Floating sauna business pitched for Victoria’s Ship Point gets public hearing

A rendering of a floating sauna business pitched for Victoria’s Ship Point. (Courtesy of Havn Saunas)A rendering of a floating sauna business pitched for Victoria’s Ship Point. (Courtesy of Havn Saunas)
The surface deck of a floating sauna business pitched for Victoria’s Ship Point. (Courtesy of Havn Saunas)The surface deck of a floating sauna business pitched for Victoria’s Ship Point. (Courtesy of Havn Saunas)
A floating sauna business pitched for Victoria’s Ship Point. (Courtesy of Havn Saunas)A floating sauna business pitched for Victoria’s Ship Point. (Courtesy of Havn Saunas)

A company wants to make its floating sauna concept a year-round draw in Victoria’s Inner Harbour.

Havn Sauna’s proposal is to moor a converted barge at Ship Point that would include a variety of hot and cold pools, small sauna enclosures and special-event space on the landscaped surface deck.

Havn says it wants to bring a year-round economic boost to an underutilized part of the waterfront and its facility would allow locals and visitors to engage, relax and socialize. Its current plans envision a charcoal-grey exterior on the barge with a cedar deck, landscaped with greenery and trees.

The approximately 44-metre long barge would be a re-purposed vessel and the proposal says 90 per cent of its materials would be recycled.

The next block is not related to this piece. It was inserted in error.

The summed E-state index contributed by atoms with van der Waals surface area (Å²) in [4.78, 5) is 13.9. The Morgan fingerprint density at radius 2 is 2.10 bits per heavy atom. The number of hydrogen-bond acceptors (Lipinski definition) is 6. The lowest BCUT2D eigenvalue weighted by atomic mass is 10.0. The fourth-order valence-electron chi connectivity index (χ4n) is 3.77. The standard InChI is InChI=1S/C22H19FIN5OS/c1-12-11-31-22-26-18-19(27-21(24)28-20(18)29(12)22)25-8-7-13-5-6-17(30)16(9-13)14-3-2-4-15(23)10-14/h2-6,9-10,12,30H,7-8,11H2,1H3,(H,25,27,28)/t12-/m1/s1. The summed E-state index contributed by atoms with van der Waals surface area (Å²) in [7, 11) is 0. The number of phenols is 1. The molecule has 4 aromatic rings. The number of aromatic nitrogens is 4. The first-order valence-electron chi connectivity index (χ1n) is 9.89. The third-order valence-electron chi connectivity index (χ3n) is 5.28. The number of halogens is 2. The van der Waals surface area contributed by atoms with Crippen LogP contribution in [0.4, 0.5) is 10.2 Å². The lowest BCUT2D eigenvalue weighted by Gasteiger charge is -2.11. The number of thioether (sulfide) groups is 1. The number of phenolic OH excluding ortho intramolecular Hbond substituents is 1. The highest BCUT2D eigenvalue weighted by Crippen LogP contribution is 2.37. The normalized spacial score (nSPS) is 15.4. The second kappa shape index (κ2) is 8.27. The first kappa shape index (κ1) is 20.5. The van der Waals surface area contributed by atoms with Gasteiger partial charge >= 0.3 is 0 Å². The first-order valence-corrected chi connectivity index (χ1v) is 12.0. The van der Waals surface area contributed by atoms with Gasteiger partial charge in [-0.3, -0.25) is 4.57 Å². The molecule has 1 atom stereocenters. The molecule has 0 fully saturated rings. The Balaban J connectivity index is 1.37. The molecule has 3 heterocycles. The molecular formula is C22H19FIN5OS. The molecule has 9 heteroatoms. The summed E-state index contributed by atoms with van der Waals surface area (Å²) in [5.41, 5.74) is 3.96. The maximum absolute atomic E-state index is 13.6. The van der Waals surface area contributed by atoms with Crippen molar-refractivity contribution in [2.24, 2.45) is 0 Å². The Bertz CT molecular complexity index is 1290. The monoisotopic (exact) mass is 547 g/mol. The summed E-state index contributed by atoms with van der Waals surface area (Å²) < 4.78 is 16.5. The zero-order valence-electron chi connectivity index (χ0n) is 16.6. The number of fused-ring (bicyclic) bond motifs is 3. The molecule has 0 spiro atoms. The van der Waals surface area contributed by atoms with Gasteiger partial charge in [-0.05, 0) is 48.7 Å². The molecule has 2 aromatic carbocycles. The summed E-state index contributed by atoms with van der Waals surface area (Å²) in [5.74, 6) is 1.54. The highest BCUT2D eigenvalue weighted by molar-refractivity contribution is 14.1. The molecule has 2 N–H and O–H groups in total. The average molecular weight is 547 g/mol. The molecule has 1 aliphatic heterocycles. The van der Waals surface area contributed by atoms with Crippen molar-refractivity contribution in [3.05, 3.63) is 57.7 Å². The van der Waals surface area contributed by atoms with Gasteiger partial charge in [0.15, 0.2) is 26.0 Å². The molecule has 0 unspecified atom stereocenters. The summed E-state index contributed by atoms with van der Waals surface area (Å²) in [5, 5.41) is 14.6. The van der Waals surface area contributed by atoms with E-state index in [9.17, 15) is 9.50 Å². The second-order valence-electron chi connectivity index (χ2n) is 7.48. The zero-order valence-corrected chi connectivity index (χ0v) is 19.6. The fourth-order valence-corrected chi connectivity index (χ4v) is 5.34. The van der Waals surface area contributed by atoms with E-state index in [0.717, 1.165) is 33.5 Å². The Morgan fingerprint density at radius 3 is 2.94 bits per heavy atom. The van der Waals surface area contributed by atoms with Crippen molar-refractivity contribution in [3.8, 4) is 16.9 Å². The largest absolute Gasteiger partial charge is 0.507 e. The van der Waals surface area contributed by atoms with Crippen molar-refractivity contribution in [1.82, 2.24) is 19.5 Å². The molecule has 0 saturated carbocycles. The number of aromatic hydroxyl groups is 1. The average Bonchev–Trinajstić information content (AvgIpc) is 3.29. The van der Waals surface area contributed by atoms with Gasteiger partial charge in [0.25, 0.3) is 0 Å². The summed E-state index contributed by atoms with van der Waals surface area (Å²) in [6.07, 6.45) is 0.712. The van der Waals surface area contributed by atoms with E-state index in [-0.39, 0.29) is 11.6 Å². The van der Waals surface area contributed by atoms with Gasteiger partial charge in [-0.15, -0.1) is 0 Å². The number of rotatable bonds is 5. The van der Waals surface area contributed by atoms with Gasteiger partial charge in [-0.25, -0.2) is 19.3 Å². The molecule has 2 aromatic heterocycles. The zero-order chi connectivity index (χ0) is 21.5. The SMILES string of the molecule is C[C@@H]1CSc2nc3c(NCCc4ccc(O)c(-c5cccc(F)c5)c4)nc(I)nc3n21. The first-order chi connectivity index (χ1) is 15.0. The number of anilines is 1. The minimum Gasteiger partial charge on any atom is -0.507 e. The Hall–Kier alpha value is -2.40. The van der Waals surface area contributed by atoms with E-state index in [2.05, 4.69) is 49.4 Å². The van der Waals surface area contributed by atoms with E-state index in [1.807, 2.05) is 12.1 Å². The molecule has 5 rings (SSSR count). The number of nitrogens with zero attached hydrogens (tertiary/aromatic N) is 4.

The plan was passed to a public hearing at the committee of the whole meeting on Sept. 29. City staff supported the proposal, saying it meets the goals of bringing vitality and tourism to Ship Point and that the floating business would provide a connection between the water and the land. It also aligns with the official community plan objective of diversifying the harbour uses, staff said.

Mayor Lisa Helps said the space would present more opportunities than just a yacht being parked at the pier.

“We’ve got a proposal that is going to serve more than one family who might be able to afford a giant yacht and come and park it in our harbour,” she said. “This is what the vision for the future of the city looks like, this is the kind of thing that I think our residents want.”

Councillors called it both an unusual and unique idea for the location. The applicant hoped to match its design to the harbour esthetic, but some councillors hoped the final exterior plans might include some more colour and eye-catching art.

The buoyant business’ washrooms, change rooms and lower deck would be accessible. But like other users that park in the harbour, the barge would drop during low tide events, meaning an onboarding ramp would be at a 30 per cent grade at those times.

Council asked the applicant to ensure the structure is fully accessible for those with mobility challenges.

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Victoria